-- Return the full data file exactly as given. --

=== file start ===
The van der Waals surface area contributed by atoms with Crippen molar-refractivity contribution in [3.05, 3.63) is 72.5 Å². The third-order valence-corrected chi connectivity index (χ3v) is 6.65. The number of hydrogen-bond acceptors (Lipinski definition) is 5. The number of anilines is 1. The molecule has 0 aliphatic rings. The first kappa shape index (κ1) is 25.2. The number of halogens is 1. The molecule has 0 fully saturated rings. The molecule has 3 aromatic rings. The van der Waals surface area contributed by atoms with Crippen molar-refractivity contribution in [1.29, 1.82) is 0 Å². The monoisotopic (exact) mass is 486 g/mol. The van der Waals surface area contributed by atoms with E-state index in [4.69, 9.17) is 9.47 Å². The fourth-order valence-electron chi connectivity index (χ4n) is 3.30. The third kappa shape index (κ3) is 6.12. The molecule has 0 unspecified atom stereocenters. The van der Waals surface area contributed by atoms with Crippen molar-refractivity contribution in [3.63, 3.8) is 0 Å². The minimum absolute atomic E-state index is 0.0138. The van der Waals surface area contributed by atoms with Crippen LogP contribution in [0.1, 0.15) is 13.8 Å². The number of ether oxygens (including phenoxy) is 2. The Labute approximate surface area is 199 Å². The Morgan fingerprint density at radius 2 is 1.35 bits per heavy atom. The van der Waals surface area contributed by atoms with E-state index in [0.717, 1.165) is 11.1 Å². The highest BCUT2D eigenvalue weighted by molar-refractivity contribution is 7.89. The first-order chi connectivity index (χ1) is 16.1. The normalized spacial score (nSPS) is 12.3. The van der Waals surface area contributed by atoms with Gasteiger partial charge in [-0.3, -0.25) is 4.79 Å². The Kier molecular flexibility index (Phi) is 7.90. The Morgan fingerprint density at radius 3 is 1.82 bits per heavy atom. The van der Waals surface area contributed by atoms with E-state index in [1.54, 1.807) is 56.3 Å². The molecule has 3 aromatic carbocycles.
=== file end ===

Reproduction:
The van der Waals surface area contributed by atoms with Crippen molar-refractivity contribution in [3.05, 3.63) is 72.5 Å². The third-order valence-corrected chi connectivity index (χ3v) is 6.65. The number of hydrogen-bond acceptors (Lipinski definition) is 5. The number of anilines is 1. The molecule has 0 aliphatic rings. The first kappa shape index (κ1) is 25.2. The number of halogens is 1. The molecule has 0 fully saturated rings. The molecule has 3 aromatic rings. The van der Waals surface area contributed by atoms with Crippen molar-refractivity contribution in [1.29, 1.82) is 0 Å². The monoisotopic (exact) mass is 486 g/mol. The van der Waals surface area contributed by atoms with E-state index in [4.69, 9.17) is 9.47 Å². The fourth-order valence-electron chi connectivity index (χ4n) is 3.30. The third kappa shape index (κ3) is 6.12. The molecule has 0 unspecified atom stereocenters. The van der Waals surface area contributed by atoms with Crippen molar-refractivity contribution in [3.63, 3.8) is 0 Å². The minimum absolute atomic E-state index is 0.0138. The van der Waals surface area contributed by atoms with Crippen LogP contribution in [0.1, 0.15) is 13.8 Å². The number of ether oxygens (including phenoxy) is 2. The Labute approximate surface area is 199 Å². The Morgan fingerprint density at radius 2 is 1.35 bits per heavy atom. The van der Waals surface area contributed by atoms with E-state index in [0.717, 1.165) is 11.1 Å². The highest BCUT2D eigenvalue weighted by molar-refractivity contribution is 7.89. The first-order chi connectivity index (χ1) is 16.1. The normalized spacial score (nSPS) is 12.3. The van der Waals surface area contributed by atoms with Gasteiger partial charge in [-0.3, -0.25) is 4.79 Å². The Kier molecular flexibility index (Phi) is 7.90. The Morgan fingerprint density at radius 3 is 1.82 bits per heavy atom. The van der Waals surface area contributed by atoms with E-state index in [1.54, 1.807) is 56.3 Å². The molecule has 3 aromatic carbocycles.